Thursday, May 01, 2014

Sunday, Sunday

A little late with my look at the Sunday shows, but it has been a pretty special week.

I think top show of the night goes to the Mad Men episode "Field Trip."  Don seems to be trying to change--or is this just a new disguise or something different.  He flies to Los Angeles to help out his wife, but she doesn't appreciate being an afterthought.  And when he tries to be honest, telling her how he was let go, that just makes her more angry for lying for so long.  Can this marriage be saved?  Doesn't seem like it at present. (A lot of fans think Megan will go the way of Sharon Tate.  It'll be interesting, in any case, to see how the show handles the Manson murders.)

We also see Betty for the first time this season. After talking to Francine (always nice to see Anne Dudek), who's spending more time out of the house, Betty decides to go along on Bobby's field trip to a farm.  Betty and farm life don't fit, but Bobby's is thrilled his distant, glamorous mom comes along.  Seems to be going well until Bobby makes a mistake, trading away Betty's sandwich, and big baby Betty makes him feel bad about it and spoils everything.  And then she wonders why her kids don't like her.

We also get one of my favorite, Harry.  He comes in to save a meeting (by lying) and when dressed down by Jim Cutler pretty much tells his boss he doesn't care.  I get the feeling Harry knows he can go elsewhere. In any case, he's probably right that Sterling Cooper needs to move into the 70s and purchase a bulky computer that won't make any difference but will impress clients.

But the big story is Don, after talking to other agencies, tries to go back to work. This is the real field trip. He sits around all day while the partner's rush around trying to figure out what to do. It was sad, and a little surprising, to see how Joan and Peggy--the two main gals in the firm--are not happy to see him.  They've had such good relations in the past, but right now, the new, honest Don can't seem to catch a break from any woman.

So after waiting all day, the partners finally meet with Don and say he can start working again--with strict conditions: he can't drink at work, can't meet clients on his own, and must follow a script in presentations?  What?! The whole point of Don is how he wings things, dazzling the world with his words and his smile.  Truth is, the partners would probably fire him if they could, but that would mean buying him out, which they can't afford.  Only Roger seems to think the missing ingredient at the sinking firm, where no one's really happy, is Don's genius.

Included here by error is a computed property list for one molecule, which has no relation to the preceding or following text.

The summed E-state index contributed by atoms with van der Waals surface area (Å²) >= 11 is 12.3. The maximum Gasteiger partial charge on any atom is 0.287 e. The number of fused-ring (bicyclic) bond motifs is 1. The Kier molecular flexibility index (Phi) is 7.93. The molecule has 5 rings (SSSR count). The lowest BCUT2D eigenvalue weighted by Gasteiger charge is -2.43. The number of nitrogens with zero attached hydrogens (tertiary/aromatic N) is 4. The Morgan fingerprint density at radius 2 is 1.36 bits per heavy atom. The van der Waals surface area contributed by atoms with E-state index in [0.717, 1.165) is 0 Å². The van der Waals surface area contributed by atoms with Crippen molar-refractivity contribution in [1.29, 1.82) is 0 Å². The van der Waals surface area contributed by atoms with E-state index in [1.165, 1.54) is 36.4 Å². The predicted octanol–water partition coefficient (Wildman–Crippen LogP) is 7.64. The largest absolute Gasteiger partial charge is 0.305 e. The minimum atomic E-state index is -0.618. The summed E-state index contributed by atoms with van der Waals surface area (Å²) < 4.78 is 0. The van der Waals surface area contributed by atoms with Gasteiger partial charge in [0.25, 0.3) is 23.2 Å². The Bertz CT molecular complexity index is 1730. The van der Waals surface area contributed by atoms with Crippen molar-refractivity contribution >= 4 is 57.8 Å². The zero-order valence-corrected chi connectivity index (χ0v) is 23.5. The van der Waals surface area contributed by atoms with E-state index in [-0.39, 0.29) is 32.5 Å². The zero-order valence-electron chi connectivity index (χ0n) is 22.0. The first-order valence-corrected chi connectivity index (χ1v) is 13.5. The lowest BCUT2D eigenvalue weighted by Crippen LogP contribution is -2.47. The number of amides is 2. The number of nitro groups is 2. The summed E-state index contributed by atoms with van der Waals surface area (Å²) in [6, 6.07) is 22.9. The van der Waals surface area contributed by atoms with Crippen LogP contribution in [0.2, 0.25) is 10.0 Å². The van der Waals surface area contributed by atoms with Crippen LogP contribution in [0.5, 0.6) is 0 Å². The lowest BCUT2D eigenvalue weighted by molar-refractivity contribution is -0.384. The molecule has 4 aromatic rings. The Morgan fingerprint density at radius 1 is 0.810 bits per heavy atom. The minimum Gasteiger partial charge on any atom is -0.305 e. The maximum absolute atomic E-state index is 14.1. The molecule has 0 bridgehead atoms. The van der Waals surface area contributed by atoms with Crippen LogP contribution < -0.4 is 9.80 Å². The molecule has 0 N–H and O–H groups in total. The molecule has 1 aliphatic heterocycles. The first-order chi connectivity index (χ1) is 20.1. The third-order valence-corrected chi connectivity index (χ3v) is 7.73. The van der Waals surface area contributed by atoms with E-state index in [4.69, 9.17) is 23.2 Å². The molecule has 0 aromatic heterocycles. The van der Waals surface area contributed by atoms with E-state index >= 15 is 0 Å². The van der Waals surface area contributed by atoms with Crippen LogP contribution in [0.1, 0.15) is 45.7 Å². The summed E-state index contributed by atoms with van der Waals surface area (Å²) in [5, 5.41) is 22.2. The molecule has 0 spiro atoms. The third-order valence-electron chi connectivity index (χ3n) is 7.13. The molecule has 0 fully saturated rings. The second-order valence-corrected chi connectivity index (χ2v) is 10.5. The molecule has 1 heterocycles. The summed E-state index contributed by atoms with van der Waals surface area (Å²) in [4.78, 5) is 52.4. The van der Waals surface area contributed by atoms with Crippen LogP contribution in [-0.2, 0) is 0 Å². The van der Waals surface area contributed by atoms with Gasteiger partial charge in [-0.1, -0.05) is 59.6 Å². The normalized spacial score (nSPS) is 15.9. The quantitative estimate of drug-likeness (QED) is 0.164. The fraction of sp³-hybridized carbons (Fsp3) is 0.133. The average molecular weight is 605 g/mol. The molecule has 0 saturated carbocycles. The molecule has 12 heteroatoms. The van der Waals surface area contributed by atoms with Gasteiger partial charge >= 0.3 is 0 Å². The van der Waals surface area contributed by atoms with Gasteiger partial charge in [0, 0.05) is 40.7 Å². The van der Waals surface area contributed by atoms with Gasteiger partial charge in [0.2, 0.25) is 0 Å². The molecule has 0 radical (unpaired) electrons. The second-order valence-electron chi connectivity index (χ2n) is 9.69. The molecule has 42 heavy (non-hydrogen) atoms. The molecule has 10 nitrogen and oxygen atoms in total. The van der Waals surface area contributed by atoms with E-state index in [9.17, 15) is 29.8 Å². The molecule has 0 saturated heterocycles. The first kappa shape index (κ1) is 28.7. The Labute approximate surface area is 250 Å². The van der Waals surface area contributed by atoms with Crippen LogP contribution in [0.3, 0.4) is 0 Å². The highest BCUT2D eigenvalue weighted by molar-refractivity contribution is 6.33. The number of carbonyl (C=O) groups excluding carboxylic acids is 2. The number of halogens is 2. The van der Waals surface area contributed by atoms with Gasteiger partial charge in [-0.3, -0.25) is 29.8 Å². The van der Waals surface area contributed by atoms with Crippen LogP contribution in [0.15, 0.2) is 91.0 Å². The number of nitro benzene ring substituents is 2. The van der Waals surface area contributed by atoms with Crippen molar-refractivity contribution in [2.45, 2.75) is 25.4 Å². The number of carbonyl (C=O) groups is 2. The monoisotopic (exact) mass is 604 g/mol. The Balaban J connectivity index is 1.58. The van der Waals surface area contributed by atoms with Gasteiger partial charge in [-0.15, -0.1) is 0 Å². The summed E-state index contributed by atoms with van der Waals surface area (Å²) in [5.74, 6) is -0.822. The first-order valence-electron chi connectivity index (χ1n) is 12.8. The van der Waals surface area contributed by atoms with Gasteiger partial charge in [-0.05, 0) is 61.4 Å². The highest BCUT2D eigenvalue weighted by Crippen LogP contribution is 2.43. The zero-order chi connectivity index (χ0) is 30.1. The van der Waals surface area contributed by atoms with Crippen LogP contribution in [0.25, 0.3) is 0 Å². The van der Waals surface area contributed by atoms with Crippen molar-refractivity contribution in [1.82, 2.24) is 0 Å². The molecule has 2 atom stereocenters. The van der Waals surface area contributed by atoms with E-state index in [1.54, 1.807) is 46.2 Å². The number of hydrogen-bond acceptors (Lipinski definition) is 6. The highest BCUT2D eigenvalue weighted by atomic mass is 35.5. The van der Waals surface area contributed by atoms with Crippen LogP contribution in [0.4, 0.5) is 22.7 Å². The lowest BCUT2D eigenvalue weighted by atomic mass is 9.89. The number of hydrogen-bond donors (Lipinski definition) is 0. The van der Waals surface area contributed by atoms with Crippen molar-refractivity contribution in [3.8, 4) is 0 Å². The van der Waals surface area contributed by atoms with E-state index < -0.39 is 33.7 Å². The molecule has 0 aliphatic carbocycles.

So they make the offer to Don. And he says "okay." End of show.

Is this the beginning of his comeback, where he'll set things right with the firm, his friends and his family?  I'd like to think so, but that's not generally how this show works.

Then there was Game Of Thrones' "Oathkeeper." A good episode, but not a lot of action.  Well, not a lot by GOT standards.  I mean, within the first ten minutes or so, Daenerys has taken Meereen without firing a trebuchet.  A group of Unsullied sneak in through the sewer system and hand the slaves of Meereen a bunch of weapons.  That's enough apparently--killed their masters and let in Dany.  She decides to crucify a lot of top people--after all, that's what they did to a bunch of kids on the roadway.  Normally I'd say You Go Girl, but Ser Barristan warns against it, so I have to assume there'll be some trouble in the future.

Though really, why should there be trouble.  She's not got a large, dedicated army.  She's got, I have to assume, as many ships as she needs--or if not, she's got enough plunder to buy ships.  All she has to do is wait for her dragons grow up a bit more and who's gonna stop her?  But if she gets bogged down in Meereen, I guess she will.